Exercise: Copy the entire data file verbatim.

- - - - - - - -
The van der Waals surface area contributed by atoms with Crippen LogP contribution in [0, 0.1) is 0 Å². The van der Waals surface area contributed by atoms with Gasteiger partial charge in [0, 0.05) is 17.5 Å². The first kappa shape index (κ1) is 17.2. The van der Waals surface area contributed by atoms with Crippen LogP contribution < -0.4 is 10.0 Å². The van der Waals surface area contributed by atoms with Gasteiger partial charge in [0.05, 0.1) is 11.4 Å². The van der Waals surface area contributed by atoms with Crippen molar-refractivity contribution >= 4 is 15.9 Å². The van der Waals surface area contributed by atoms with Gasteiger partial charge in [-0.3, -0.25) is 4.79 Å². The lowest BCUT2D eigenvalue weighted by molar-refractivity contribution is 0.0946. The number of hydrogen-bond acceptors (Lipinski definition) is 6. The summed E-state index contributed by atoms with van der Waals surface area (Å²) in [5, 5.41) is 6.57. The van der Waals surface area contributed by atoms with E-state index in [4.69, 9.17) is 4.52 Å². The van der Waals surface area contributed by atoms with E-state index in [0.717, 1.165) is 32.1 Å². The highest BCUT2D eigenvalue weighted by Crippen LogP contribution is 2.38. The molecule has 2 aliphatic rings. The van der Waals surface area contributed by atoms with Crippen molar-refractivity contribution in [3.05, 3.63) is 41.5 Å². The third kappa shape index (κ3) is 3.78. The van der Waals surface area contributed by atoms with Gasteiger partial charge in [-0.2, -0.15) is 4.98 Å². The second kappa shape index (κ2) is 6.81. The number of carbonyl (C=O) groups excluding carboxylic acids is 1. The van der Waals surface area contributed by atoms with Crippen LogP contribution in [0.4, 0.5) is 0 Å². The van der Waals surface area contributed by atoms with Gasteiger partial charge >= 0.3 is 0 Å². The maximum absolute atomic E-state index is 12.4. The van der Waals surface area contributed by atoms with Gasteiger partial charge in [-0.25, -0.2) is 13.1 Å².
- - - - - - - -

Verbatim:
The van der Waals surface area contributed by atoms with Crippen LogP contribution in [0, 0.1) is 0 Å². The van der Waals surface area contributed by atoms with Gasteiger partial charge in [0, 0.05) is 17.5 Å². The first kappa shape index (κ1) is 17.2. The van der Waals surface area contributed by atoms with Crippen LogP contribution < -0.4 is 10.0 Å². The van der Waals surface area contributed by atoms with Gasteiger partial charge in [0.05, 0.1) is 11.4 Å². The van der Waals surface area contributed by atoms with Crippen molar-refractivity contribution >= 4 is 15.9 Å². The van der Waals surface area contributed by atoms with Gasteiger partial charge in [-0.3, -0.25) is 4.79 Å². The lowest BCUT2D eigenvalue weighted by molar-refractivity contribution is 0.0946. The number of hydrogen-bond acceptors (Lipinski definition) is 6. The summed E-state index contributed by atoms with van der Waals surface area (Å²) in [5, 5.41) is 6.57. The van der Waals surface area contributed by atoms with E-state index in [4.69, 9.17) is 4.52 Å². The van der Waals surface area contributed by atoms with E-state index in [0.717, 1.165) is 32.1 Å². The highest BCUT2D eigenvalue weighted by Crippen LogP contribution is 2.38. The molecule has 2 aliphatic rings. The van der Waals surface area contributed by atoms with Crippen molar-refractivity contribution in [3.05, 3.63) is 41.5 Å². The third kappa shape index (κ3) is 3.78. The van der Waals surface area contributed by atoms with Gasteiger partial charge in [-0.2, -0.15) is 4.98 Å². The second kappa shape index (κ2) is 6.81. The number of carbonyl (C=O) groups excluding carboxylic acids is 1. The van der Waals surface area contributed by atoms with Crippen LogP contribution in [0.4, 0.5) is 0 Å². The van der Waals surface area contributed by atoms with Gasteiger partial charge >= 0.3 is 0 Å². The maximum absolute atomic E-state index is 12.4. The van der Waals surface area contributed by atoms with Gasteiger partial charge in [-0.25, -0.2) is 13.1 Å².